Nonetheless, the quote did the trick, getting The Rock's presidential ambitions favorable coverage in the Washington Post, the Washington Examiner, Fox News, Bleacher Report and VICE, among other outlets. Naturally, he returned to the playbook this year as he set out to promote his "Baywatch" movie.
GQ, the American version this time, kicked it off with an article headlined "Dwayne Johnson for President!" (The exclamation point was apparently necessary to distinguish it from the earlier article.) And what does he have to say about campaigning to become the commander-in-chief of the world's top military superpower: "I think that it's a real possibility,” he says solemnly.
The article also notes that both Hillary Clinton and Donald Trump's campaigns reached out to him for an endorsement in 2016. He says he didn't give one because he didn't want to "make people unhappy" about his political views or "sway an opinion, which I didn't want to do." (Presidential endorsements are typically intended to sway opinions.)
The author pressed him a little on the issues. Johnson said he "completely" disagrees with the "Muslim ban"—a poorly worded question that leaves unclear whether he's being asked about Trump's proposal to shut down Muslim immigration or the travel ban that the Administration claims is unrelated. Asked about Trump's performance, he says "poise" and "leadership" are important. And then he says this:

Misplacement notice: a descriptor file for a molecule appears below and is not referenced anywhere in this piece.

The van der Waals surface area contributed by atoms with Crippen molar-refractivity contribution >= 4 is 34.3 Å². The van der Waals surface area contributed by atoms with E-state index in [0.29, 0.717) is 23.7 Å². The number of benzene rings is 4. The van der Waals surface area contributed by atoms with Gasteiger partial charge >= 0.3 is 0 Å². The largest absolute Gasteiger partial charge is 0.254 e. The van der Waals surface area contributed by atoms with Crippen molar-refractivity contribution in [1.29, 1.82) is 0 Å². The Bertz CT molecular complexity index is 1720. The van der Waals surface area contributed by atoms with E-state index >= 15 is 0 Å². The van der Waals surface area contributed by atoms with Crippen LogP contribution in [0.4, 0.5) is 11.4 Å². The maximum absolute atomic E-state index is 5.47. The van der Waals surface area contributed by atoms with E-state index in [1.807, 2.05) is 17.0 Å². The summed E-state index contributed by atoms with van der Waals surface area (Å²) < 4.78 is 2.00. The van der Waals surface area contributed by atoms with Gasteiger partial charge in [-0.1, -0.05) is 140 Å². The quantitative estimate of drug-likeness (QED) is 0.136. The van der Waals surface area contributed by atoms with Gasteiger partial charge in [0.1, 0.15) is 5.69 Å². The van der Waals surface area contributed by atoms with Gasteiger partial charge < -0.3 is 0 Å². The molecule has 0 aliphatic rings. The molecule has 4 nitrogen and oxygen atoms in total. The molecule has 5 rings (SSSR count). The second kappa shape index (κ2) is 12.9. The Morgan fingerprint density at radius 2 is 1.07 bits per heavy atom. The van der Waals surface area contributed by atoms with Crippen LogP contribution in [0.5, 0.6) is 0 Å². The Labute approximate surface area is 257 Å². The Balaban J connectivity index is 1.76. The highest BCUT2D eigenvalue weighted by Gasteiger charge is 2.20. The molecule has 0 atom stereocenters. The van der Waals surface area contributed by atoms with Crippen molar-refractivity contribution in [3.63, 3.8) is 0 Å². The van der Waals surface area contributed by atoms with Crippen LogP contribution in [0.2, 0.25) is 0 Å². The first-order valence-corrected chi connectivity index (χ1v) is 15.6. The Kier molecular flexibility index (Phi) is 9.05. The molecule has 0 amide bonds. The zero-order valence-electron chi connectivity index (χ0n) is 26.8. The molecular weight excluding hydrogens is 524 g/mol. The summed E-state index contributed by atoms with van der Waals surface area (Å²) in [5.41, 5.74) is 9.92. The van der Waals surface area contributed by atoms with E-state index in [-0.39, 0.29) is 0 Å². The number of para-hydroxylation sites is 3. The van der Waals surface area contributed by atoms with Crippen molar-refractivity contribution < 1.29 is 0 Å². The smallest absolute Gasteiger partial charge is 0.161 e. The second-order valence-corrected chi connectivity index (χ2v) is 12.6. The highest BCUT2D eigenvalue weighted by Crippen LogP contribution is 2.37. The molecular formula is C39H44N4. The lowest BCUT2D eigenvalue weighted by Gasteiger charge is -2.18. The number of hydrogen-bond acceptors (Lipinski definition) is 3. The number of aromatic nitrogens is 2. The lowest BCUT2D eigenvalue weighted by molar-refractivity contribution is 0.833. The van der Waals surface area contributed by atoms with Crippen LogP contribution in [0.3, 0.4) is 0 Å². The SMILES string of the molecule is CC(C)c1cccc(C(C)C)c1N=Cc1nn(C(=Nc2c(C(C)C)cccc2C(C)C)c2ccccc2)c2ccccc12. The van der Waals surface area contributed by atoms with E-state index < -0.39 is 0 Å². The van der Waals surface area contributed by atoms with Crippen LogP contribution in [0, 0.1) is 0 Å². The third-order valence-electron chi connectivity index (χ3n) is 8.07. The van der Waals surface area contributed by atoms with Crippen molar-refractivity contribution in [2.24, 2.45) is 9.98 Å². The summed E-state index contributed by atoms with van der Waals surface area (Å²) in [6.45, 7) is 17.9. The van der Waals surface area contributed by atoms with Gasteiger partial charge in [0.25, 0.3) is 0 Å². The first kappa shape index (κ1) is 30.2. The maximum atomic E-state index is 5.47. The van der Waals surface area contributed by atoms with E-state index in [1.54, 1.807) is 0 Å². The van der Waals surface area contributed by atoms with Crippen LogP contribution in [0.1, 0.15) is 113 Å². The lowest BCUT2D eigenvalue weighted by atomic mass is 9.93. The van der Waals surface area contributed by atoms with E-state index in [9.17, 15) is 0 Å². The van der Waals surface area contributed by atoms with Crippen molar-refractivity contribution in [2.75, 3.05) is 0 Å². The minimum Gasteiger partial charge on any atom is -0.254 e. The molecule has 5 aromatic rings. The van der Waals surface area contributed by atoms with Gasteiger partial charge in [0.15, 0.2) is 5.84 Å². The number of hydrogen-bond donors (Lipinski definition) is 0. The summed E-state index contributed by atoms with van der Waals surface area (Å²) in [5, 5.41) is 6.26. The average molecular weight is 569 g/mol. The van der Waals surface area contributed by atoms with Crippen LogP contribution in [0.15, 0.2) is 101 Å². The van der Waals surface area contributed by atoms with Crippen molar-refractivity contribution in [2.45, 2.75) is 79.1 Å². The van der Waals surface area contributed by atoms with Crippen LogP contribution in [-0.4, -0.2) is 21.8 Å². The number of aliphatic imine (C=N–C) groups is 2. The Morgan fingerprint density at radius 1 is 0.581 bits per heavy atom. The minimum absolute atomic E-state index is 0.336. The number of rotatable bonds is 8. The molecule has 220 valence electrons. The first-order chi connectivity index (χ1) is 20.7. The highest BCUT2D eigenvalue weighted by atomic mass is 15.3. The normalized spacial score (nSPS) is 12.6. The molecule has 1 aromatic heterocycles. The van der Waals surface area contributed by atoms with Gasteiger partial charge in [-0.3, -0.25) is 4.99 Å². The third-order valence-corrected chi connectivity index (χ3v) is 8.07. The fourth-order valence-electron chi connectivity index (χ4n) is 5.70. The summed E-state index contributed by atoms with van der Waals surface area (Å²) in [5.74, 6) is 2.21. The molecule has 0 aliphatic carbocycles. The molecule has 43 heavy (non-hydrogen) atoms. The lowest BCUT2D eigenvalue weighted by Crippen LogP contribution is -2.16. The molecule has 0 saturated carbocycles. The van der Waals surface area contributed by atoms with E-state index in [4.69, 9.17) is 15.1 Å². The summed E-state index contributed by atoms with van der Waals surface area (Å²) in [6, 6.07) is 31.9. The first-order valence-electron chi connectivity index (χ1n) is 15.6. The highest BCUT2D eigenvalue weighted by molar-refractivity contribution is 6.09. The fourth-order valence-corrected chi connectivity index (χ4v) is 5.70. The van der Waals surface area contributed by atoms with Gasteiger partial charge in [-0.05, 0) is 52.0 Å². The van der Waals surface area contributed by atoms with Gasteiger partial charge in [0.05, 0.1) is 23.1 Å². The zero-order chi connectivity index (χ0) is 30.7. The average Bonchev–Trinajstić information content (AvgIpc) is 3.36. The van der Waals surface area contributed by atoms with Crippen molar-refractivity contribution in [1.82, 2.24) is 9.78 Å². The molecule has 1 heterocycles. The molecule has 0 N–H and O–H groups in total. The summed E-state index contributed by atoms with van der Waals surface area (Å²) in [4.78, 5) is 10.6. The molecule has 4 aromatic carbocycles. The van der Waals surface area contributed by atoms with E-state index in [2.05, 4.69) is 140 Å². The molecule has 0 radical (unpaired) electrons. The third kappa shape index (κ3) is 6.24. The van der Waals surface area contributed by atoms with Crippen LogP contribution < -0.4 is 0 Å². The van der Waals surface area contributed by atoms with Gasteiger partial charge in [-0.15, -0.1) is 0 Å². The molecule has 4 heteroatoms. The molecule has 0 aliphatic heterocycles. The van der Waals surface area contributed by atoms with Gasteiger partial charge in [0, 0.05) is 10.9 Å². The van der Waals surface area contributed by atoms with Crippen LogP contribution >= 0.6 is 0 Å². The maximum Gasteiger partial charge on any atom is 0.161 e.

“I'd like to see a better leadership. I'd like to see a greater leadership. When there's a disagreement, and you have a large group of people that you're in a disagreement with—for example, the media—I feel like it informs me that I could be better. We all have issues, and we all gotta work our shit out. And I feel like one of the qualities of a great leader is not shutting people out. I miss that part. Even if we disagree, we've got to figure it out. Because otherwise I feel, as an American, all I hear and all I see in the example you're setting is ‘Now I'm shutting you out. And you can't come.’ [Disagreement] informs us. The responsibility as president—I [would] take responsibility for everyone. Especially when you disagree with me. If there's a large number of people disagreeing, there might be something I'm not seeing, so let me see it. Let me understand it.”